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Tips on how to enjoy your trip to IKEA

I recreated these broccoli medallions that it ran out of

IKEA's GRÖNSAKSKAKA Vegetable Medallion (Photo from IKEA)

I was on two-week self-quarantine because we had exposure to a household with COVID-19. I was just following guidelines to the letter. I did not have any symptoms—nobody in our household did—but we still decided to stay put because there was really no reason to go out. So, we did our duties as upright citizens by staying home.

After two weeks, I thought I should clock in some steps to my pedometer and go out and get some sun. It was a Monday morning, and IKEA was on my mind.

Overall, the trip was pleasant. By this time, I no longer had to wait in line for three hours to enter the store, nor fall in line for another three hours to check the goods. I even posted a TikTok showing there was no line, and damn, did it go viral. (Unfortunately, there’s probably a line now again because of this!)

@thekitchendiaristYou no longer have to wait in line at Ikea Philippines. 😂♬ original sound – The Kitchen Diarist

Tips on how to enjoy your trip to IKEA:

  1. Parking. My mistake was parking at Mall of Asia (MOA), with access to IKEA. It was a convenient walk across, as there was a direct access. I didn’t think I would be going home with a slatted bed base, so obviously I wouldn’t be able to carry it from the store to the parking! The most convenient parking would be on the second floor of MOA Square, where IKEA is located. There are loading docks where you can park and load your haul for 20 minutes.

    LURÖY Slatted bed base (Photo from IKEA)

  2. Shoes. Wear comfortable walking shoes. It is the biggest IKEA in the world, after all.

  3. Vaccination card. IKEA no longer requires online registration; you may now walk in. Make sure to bring your vaccination card, as that’s their only requirement. There was a comment on my TikTok that they weren’t allowed to go in because unvaccinated kids aren’t allowed. He was annoyed that his unvaccinated toddler wasn’t allowed despite his parents being “fully vaccinated and boostered,” as if that alone could prevent his kid from getting the virus. IKEA is not a playground. For my mom, it probably is. The point is, we’re still in a pandemic. Please don’t expose your kids outside. There are other options if you want to bring them outside, and IKEA is not one of them.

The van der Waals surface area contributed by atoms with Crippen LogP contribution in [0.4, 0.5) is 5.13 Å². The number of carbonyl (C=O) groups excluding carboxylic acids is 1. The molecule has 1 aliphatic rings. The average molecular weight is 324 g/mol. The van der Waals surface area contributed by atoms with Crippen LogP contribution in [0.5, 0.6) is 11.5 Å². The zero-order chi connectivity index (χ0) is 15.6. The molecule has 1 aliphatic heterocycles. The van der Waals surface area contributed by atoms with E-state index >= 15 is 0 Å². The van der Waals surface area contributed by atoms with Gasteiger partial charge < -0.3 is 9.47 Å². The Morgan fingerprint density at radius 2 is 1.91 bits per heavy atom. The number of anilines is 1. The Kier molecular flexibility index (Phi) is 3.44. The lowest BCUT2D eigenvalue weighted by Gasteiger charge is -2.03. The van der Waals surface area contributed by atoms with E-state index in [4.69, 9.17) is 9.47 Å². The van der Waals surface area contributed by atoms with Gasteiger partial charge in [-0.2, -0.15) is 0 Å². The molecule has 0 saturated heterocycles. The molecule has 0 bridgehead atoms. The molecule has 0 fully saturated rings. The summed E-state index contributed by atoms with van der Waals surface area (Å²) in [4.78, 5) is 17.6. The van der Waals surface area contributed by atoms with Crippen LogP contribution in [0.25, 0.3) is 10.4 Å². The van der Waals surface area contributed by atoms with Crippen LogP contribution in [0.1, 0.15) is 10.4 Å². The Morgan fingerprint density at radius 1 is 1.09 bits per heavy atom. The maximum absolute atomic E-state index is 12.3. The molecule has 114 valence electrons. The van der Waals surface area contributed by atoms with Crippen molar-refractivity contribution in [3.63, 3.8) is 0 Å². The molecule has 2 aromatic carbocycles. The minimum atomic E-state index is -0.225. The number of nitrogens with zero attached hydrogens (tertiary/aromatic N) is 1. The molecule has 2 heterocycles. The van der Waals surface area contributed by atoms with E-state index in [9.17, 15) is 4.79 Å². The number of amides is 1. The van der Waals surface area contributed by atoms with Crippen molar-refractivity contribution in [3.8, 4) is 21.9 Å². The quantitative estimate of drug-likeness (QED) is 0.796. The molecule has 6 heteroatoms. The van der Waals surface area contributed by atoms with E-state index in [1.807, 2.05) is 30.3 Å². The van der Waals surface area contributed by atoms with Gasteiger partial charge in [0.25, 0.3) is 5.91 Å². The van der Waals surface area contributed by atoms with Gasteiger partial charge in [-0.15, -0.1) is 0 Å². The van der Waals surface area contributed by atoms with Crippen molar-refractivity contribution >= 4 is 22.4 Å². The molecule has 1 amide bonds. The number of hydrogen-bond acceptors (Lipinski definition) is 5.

4. Restaurant. There was a line going to the food counters, but since I was with my senior mom, they let us get on the priority lane, and I had to wait only about 15 minutes to start taking my pick. It’s a self-service, cafeteria-style restaurant, so please don’t expect gourmet food, either. I had Swedish meatballs, chicken wings, and carrot cake because they didn’t have the salmon with broccoli medallions that I like. Don’t get me started on the food, because it was underwhelming at best. I just recreated my favorite, and below is the recipe for the broccoli medallions.

  5. Merchandise pick-up. When you decide to buy bulky pieces—in my case, a bed base—the store staff will issue an invoice so you can pay at the check-out counters, and you get the item at the merchandise pick-up area. I only waited a few minutes, seated in a comfortable lounge, to receive my order. There is also an option for same-day delivery using Mober delivery service.

  6. Market hall. The market hall is on the lower floor. I suggest you go through the maze, er, the showroom first and take a photo of the items that you like, and pick them up at the market hall. You can find some of the items in between showrooms, but the market hall has most of what you can see in the showroom, and it is organized according to where you need it—bathroom, kitchen, bedroom, etc.

As I mentioned, don’t expect much from the restaurant. It is what it is—cafeteria food. I bought frozen meatballs from their market, and I will be “repurposing” those for other savory dishes like baked meatball subs or meatballs spaghetti or butter chicken meatballs. But for now, I have recreated this old favorite of mine. These are called Grönsakskaka, and it was the only reason I wanted to eat in the Swedish restaurant. Unfortunately, they were not serving this when I got there. Here’s my take on this vegetable medallion.

IKEA’s GRÖNSAKSKAKA Vegetable Medallion (Photo from IKEA)


  • 1 Tbsp butter
  • 1 Tbsp olive oil
  • 1 onion, chopped finely
  • Bunch of spring onion, chopped finely
  • 1 large garlic clove
  • 100 grams broccoli, chopped
  • 1 cup grated cheese
  • 200 grams potato, cut in small cubes
  • Salt to taste


  • On a medium skillet, add olive oil, then butter.
  • Sauté onions, spring onions and garlic.
  • Add the potatoes and cook until soft. 
  • Add the broccoli and cook until tender.
  • Transfer to a mixing bowl and let cool.
  • Add cheese.
  • Roll into balls and flatten into patty cakes.
  • Pan-fry the patties the on the same skillet until golden brown.
  • Serve as a side dish, or eat on its own.
About author


Spanning two decades of a career in publishing, she began to see the lockdown as a priceless boon – for it has given her the leisure of unleashing her potential as an amateur baker, writer, and digital publisher.

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